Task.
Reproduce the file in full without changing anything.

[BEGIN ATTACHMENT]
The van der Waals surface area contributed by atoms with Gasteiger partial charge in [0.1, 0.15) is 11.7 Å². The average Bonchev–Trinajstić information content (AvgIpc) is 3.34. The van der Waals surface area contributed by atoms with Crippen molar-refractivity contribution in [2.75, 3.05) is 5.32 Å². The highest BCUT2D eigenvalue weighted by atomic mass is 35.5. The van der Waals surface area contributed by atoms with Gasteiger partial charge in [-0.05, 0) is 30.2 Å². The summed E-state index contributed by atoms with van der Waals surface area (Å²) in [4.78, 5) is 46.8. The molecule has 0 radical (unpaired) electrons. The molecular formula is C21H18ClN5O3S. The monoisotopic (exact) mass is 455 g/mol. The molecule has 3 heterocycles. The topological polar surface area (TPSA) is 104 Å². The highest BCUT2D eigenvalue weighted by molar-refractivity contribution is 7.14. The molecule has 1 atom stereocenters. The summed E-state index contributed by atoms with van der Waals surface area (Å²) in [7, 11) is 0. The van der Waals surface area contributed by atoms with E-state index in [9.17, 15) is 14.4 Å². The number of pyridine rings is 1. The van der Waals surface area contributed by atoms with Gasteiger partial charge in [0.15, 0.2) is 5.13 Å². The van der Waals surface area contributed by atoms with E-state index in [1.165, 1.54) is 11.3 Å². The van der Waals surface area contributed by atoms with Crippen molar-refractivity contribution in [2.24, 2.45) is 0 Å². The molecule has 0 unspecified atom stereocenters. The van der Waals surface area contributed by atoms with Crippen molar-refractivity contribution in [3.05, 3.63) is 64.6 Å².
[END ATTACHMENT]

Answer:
The van der Waals surface area contributed by atoms with Gasteiger partial charge in [0.1, 0.15) is 11.7 Å². The average Bonchev–Trinajstić information content (AvgIpc) is 3.34. The van der Waals surface area contributed by atoms with Crippen molar-refractivity contribution in [2.75, 3.05) is 5.32 Å². The highest BCUT2D eigenvalue weighted by atomic mass is 35.5. The van der Waals surface area contributed by atoms with Gasteiger partial charge in [-0.05, 0) is 30.2 Å². The summed E-state index contributed by atoms with van der Waals surface area (Å²) in [4.78, 5) is 46.8. The molecule has 0 radical (unpaired) electrons. The molecular formula is C21H18ClN5O3S. The monoisotopic (exact) mass is 455 g/mol. The molecule has 3 heterocycles. The topological polar surface area (TPSA) is 104 Å². The highest BCUT2D eigenvalue weighted by molar-refractivity contribution is 7.14. The molecule has 1 atom stereocenters. The summed E-state index contributed by atoms with van der Waals surface area (Å²) in [7, 11) is 0. The van der Waals surface area contributed by atoms with E-state index in [9.17, 15) is 14.4 Å². The number of pyridine rings is 1. The van der Waals surface area contributed by atoms with Gasteiger partial charge in [0.15, 0.2) is 5.13 Å². The van der Waals surface area contributed by atoms with E-state index in [1.165, 1.54) is 11.3 Å². The van der Waals surface area contributed by atoms with Crippen molar-refractivity contribution in [2.24, 2.45) is 0 Å². The molecule has 0 unspecified atom stereocenters. The van der Waals surface area contributed by atoms with Crippen molar-refractivity contribution in [3.05, 3.63) is 64.6 Å².